I was inspired today by David Lebovitz, an American chef/writer whose blog on food and life in the City of Light I like to read. He just wrote a post on "goofy things in a Paris supermarket" and I thought I would do the same here. So I brought my camera to the Perekrestok chain store on Novoslobodskaya, and here are the results:
Kefir - I'd say the third most popular drink in Russia, after vodka and kvass! (only half joking) Kefir is a slightly carbonated, sour milk drink that is absolutely delicious (and, in case you were wondering, very healthy to boot!). There are approximately fifty billion different brands and percentages of kefir to choose from, but my favourite is Bio-Kefir (the green carton).
2) Lays "Crab" and "Red Caviar" flavoured chips
You know, for when you want to be classy while you eat chips.
3) Pickled corn in a jar, and various other pickled products:
4) Special K cereal
For some reason I have never been able to figure out, Special K cereal is RIDICULOUSLY expensive over here. That's one small box going for 689 roubles, which according to the fabulous website coinmill.com, is $23.92 Canadian. !!!!!!!!!!!!!!!!!!!!!!!!!!!!!!!!!!!!!! (other cereal brands are nowhere near this expensive, if you were wondering. It's JUST Special K. Why???)
5) MedovukMedovuk is honey cake, a tasty Russian traditional dessert that is MUCH better home-made, but a store-bought version does in a pinch. My friend Natasha would always bring us a box of Perekrestok's medovuk whenever she would visit - yum! (Note: I had to fight off two businessmen in order to get a pic of this medovuk: it was the last one on the shelf! I think they were more than a little perplexed when I put it back after taking a quick photo, but they quickly snatched it up and ran off to the cash register with it...see how popular this cake is??)
To Westerners, Blinis are perhaps Russia's most well-known culinary dish. They're thin pancakes which can be stuffed with either sweet fillings (Nutella, sugary condensed milk, honey, cottage cheese, jam) or savoury ones (mushrooms, fish, caviar, smetana, smoked salmon). Obviously, like the medovuk pictured above, homemade blini are the BEST. But for the Russian whose rushin', prepackaged "just heat and serve" blini are a popular choice, and you can pick up blinchiki (the cute form of the name) with just about every possible filling. These remind me of "Bagel-fuls" back in Canada - slightly creepy looking tube-shaped quasi-bagels stuffed with a cream cheese-substance that can pass for a "breakfast-on-the-go" if you try really hard to trick your tastebuds while simultaneously ignoring the list of 37 different ingredients. Appetizing.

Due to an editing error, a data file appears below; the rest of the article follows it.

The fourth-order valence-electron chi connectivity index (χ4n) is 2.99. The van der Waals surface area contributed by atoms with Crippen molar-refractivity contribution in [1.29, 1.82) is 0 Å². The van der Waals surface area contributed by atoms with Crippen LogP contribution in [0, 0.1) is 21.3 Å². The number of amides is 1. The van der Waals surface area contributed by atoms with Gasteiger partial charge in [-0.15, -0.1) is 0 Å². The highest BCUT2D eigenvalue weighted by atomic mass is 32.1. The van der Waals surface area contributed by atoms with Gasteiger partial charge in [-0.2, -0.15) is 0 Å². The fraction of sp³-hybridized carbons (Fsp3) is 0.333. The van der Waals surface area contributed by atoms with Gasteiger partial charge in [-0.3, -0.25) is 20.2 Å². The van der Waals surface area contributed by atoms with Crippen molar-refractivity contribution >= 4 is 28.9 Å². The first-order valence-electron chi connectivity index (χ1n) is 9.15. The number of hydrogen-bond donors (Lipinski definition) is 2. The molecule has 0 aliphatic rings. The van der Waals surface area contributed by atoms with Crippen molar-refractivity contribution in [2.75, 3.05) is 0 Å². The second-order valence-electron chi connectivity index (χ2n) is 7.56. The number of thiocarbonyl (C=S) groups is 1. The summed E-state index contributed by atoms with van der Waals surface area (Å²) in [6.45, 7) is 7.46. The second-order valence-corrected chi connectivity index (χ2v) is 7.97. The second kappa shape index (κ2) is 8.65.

7) Dried fish
The less said about this popular snack the better. I still have painful flashbacks of a vodka-fueled night where I mowed down on a bag of these.
Kotleti is an umbrella term for various types of patties - either meat/fish or vegetable-based (I've seen beet kotleti, carrot kotleti, and lentil kotleti, especially popular during Post, or the Great Lent fast before Orthodox Easter).
9) Mayonnaise in a bag
Mayonnaise. Ingredient number one in a Russian salad. Ingredient number two: meat.
10) Harry's American Sandwich bread
When I was reading David Lebovitz's blog, his number ten goofy thing found in a Paris supermarket was this exact brand of bread - Harry's American Sandwich bread. When I saw his picture, I immediately thought, "Wow! I know I've seen this somewhere!" So today when I walked into the Perekrestok on my food photography mission (and yes, I definitely did get some weird looks as I ambled around taking pictures of food), I made a beeline for the bread section to see if I was right. Yep, it turns out that Harry's is not just a Parisian phenomenon but a Muscovite one, too. David Lebovitz posited that the bread is so popular amongst the French because it is sweeter than most and makes large sandwiches - plus the "American" part of the description makes it seem trendy. I honestly don't know why Parisians or Muscovites would choose this bread over the delicious homemade varities you can get that are nestled right along beside (and that are baked fresh in the store nonetheless!) - Russian bread is something I've fallen in love with over here and I don't know how I'm going to cope back in Canada without my 20-rouble loaf of "domashni khleb"!
Anyways, there is your look into a typical Russian supermarket. I didn't get around to including the huge selection of sour cream, tvorog, vodka and beer, but you can take my word that it was quite extensive!
Now I'm off to rustle up something to eat. Perhaps some Russian bread? Gotta load up now - I only have two weeks left before I have to return to boring old Canadian bread!